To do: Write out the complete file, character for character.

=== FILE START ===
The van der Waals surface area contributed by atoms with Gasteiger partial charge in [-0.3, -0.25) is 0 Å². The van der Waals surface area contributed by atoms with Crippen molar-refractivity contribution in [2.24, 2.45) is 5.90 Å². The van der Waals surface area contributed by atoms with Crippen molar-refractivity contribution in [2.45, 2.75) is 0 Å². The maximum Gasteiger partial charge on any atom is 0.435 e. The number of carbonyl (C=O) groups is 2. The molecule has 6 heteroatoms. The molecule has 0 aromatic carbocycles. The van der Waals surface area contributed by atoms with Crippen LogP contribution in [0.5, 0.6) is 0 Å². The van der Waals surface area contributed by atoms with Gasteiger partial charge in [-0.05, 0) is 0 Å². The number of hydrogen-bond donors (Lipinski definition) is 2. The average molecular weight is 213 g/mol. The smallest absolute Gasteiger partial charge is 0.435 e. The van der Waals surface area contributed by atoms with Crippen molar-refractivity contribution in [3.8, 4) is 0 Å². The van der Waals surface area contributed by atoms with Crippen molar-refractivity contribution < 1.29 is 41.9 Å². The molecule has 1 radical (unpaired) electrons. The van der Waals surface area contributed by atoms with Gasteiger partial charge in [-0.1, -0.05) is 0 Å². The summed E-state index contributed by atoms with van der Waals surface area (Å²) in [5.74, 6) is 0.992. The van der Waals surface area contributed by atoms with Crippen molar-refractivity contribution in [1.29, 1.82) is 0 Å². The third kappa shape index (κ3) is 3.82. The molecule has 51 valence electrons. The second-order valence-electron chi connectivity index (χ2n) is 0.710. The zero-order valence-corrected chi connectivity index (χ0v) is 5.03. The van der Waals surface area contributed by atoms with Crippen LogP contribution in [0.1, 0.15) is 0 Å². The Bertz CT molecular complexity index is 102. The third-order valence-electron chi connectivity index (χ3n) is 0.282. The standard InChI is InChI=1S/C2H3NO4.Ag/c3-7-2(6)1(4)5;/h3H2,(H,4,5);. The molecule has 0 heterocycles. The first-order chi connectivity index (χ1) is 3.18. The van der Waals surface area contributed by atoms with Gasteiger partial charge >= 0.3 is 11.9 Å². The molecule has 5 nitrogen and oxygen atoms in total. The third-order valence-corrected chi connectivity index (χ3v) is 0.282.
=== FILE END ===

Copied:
The van der Waals surface area contributed by atoms with Gasteiger partial charge in [-0.3, -0.25) is 0 Å². The van der Waals surface area contributed by atoms with Crippen molar-refractivity contribution in [2.24, 2.45) is 5.90 Å². The van der Waals surface area contributed by atoms with Crippen molar-refractivity contribution in [2.45, 2.75) is 0 Å². The maximum Gasteiger partial charge on any atom is 0.435 e. The number of carbonyl (C=O) groups is 2. The molecule has 6 heteroatoms. The molecule has 0 aromatic carbocycles. The van der Waals surface area contributed by atoms with Crippen LogP contribution in [0.5, 0.6) is 0 Å². The van der Waals surface area contributed by atoms with Gasteiger partial charge in [-0.05, 0) is 0 Å². The number of hydrogen-bond donors (Lipinski definition) is 2. The average molecular weight is 213 g/mol. The smallest absolute Gasteiger partial charge is 0.435 e. The van der Waals surface area contributed by atoms with Crippen molar-refractivity contribution in [3.8, 4) is 0 Å². The van der Waals surface area contributed by atoms with Crippen molar-refractivity contribution < 1.29 is 41.9 Å². The molecule has 1 radical (unpaired) electrons. The van der Waals surface area contributed by atoms with Gasteiger partial charge in [-0.1, -0.05) is 0 Å². The summed E-state index contributed by atoms with van der Waals surface area (Å²) in [5.74, 6) is 0.992. The van der Waals surface area contributed by atoms with Crippen molar-refractivity contribution in [1.29, 1.82) is 0 Å². The third kappa shape index (κ3) is 3.82. The molecule has 51 valence electrons. The second-order valence-electron chi connectivity index (χ2n) is 0.710. The zero-order valence-corrected chi connectivity index (χ0v) is 5.03. The van der Waals surface area contributed by atoms with Crippen LogP contribution in [0.1, 0.15) is 0 Å². The Bertz CT molecular complexity index is 102. The third-order valence-electron chi connectivity index (χ3n) is 0.282. The standard InChI is InChI=1S/C2H3NO4.Ag/c3-7-2(6)1(4)5;/h3H2,(H,4,5);. The molecule has 0 heterocycles. The first-order chi connectivity index (χ1) is 3.18. The van der Waals surface area contributed by atoms with Gasteiger partial charge >= 0.3 is 11.9 Å². The molecule has 5 nitrogen and oxygen atoms in total. The third-order valence-corrected chi connectivity index (χ3v) is 0.282.